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5 Science-Backed
Truths about Storing Fruits and Veggies

Alison Martin, Hazel Technologies
April 15, 2016 4:50 pm CST

There’s nothing worse than reaching into your produce drawer
and taking out a bag of mushy carrots or moldy onions – 
especially when you have just bought them.

Produce buyers can save money by improving their fruit and vegetable storing habits

Produce buyers can save money by improving their fruit and vegetable storing habits

If you’ve ever wondered why your produce spoils so quickly and wished for a solution, here are five science-backed truths that will help you preserve your fruits and vegetables until you’re ready to use them.

1.      Fruits and vegetables cannot be stored together.

Ever heard the phrase, “One bad apple will spoil the whole bunch?” Well, if you’re storing your fruits and vegetables together, that old adage may become a reality.

 They may come from the same places – the ground, a tree, a bush or a vine – but fruits and vegetables should not be sharing the same space.

 The reason is because fruits produce more ethylene gas. According to research from Washington State University, ethylene becomes a ripening hormone, infecting fruits and vegetables near by. A little ethylene helps fruit ripen, but too much will spoil the whole bunch.

 Make sure you have separate shelves or drawers for fruits and vegetables and don’t mix them back and forth.

This will keep your produce fresher longer, and it will also help you keep your refrigerator and storage area more organized – something you’ll be thankful for when you need to pull out fruits and veggies in a hurry.

2.      Onions and potatoes do not store well together.

They go great in a stew together, but keep them in the same drawer and you will be sorry. Onions and potatoes should never be stored in the same place – whether it’s in a produce drawer or on the same shelf.

 Though onions are in fact vegetables, they too give off gases. These gases are known to spoil potatoes and cause them to sprout – something you definitely don’t want.

Instead, store your potatoes and onions separately. Potatoes prefer darkness and dryness. Once you bring your spuds in, transfer them to a paper bag and put them in a pantry. Do not refrigerate them.

Doing so can turn those starches into sugars, which will change the texture and taste of your potatoes.

Onions should be kept at room temperature because they’ll turn soft and mushy quickly if kept in a refrigerator. They should be kept on a
countertop or shelf.

For best results, put your onions with garlic. The two go together better than peas and carrots.

 3.      Bananas can (eventually) be stored in a refrigerator.

Bananas often seem to ripen overnight, producing unsightly brown spots that look anything but appetizing.

If you don’t want a freezer filled with endless loaves of banana bread, listen up!

 The key to keeping bananas ripe longer is timing. When you first get your green bananas to your kitchen, break them up from the bunch.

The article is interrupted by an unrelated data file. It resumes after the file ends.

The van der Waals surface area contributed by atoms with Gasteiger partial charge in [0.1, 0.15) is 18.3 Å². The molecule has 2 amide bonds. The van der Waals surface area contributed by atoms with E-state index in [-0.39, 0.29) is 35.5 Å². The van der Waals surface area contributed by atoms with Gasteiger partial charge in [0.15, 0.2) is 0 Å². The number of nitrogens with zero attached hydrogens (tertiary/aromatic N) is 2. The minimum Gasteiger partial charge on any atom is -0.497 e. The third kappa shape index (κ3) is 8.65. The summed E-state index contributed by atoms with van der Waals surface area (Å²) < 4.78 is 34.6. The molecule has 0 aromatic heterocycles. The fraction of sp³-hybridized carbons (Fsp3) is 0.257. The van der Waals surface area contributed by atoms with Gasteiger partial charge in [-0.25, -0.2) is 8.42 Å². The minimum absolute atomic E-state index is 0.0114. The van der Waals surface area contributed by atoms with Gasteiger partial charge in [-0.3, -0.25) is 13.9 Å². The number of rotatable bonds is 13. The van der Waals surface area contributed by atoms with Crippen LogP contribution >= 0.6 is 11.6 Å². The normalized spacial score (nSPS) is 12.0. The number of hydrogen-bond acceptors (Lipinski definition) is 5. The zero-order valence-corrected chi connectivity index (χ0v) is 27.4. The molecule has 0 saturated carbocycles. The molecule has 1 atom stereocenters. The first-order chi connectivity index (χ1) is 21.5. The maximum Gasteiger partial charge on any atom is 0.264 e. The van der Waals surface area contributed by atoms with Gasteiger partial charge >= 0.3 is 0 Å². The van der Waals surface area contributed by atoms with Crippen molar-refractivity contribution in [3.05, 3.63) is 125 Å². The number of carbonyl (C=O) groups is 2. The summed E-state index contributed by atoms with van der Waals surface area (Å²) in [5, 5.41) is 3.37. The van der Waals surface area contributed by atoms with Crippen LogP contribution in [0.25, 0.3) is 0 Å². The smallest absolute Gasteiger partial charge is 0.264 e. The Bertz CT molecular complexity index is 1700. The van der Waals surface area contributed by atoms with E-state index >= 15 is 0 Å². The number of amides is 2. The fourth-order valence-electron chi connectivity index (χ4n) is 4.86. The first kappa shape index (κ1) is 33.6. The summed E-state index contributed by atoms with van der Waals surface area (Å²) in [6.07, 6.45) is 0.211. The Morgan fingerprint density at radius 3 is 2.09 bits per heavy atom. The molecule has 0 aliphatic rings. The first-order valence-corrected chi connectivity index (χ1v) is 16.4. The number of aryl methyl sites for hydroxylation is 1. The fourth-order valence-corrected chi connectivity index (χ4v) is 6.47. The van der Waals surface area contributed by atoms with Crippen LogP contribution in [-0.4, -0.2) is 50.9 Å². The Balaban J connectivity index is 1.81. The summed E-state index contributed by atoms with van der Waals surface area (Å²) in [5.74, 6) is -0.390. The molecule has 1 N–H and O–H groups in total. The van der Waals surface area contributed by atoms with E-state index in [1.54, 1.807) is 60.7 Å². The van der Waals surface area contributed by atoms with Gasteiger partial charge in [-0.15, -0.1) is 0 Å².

They may not look as pretty, but they’ll last longer. Now take out your plastic
wrap and wrap up each banana stem. Ethylene gas comes out of the stems so wrapping them will limit the amount the bananas give off.

Once your bananas are wrapped, they can be stored on a countertop or shelf until they’ve reached optimal ripeness. As soon as that happens, you can transfer them to the refrigerator. This will help them last just a little bit longer.

4.      Water can help preserve produce.

When you get a bouquet of flowers, the first thing you do is put them in a fresh vase of water. The stems soak up with water and keep themselves fresher for a few more days before dying off.

 You can apply this same principle to three types of produce – carrots, Brussel sprouts and asparagus.

 Carrots will last for roughly two weeks in a crisper drawer – provided they’re unpeeled and concealed in a zip-top bag. If you’ve already peeled your carrots or have baby carrots, submerging them in water is best.

Fill up a container with water and place the carrots in. Secure tightly with a
sturdy lid and change the water often.

If you bought your Brussels sprouts on the stem, water can help you preserve them for a longer period of time. Place the stem end of the spout in water. Whenever you’re ready to use a sprout, just break one off.

Asparagus should be stored just like a vase of flowers. When you get the bunch back to your kitchen, keep the rubber band binding them and cut about a half inch off the bottoms.

Now stand the bunch in a vase and add a small amount of water to the bottom. Cover the bunch with a baggie or plastic wrap. When you’re ready to prepare, trim off the tips of the asparagus and you’re good to go.

5.      Treat tomatoes with care.
Most people casually toss tomatoes in the crisper drawer and never think anything of it. This, however, is probably the worst place to store a tomato, and here’s why.

Chilly refrigerators affect the inside membranes of the tomato. They get softer, allowing the tomato’s flavor to seep out. While you can reactivate some of that flavor by taking your tomatoes out and setting them on the counter one day before you eat them, it’s best to save yourself the extra trouble.

 Instead, store your tomatoes on your countertop or shelf. They’ll taste best once you let them ripen. If you’re not ready to eat them, you can freeze them for a rainy day.

Unlike cooking itself, storing fruits and vegetables is much
more of a science than an art. When you store your produce properly, you’ll
spend less money and time replacing it.

Share with us: which one of these fruit and veggie storage truths took you by surprise?

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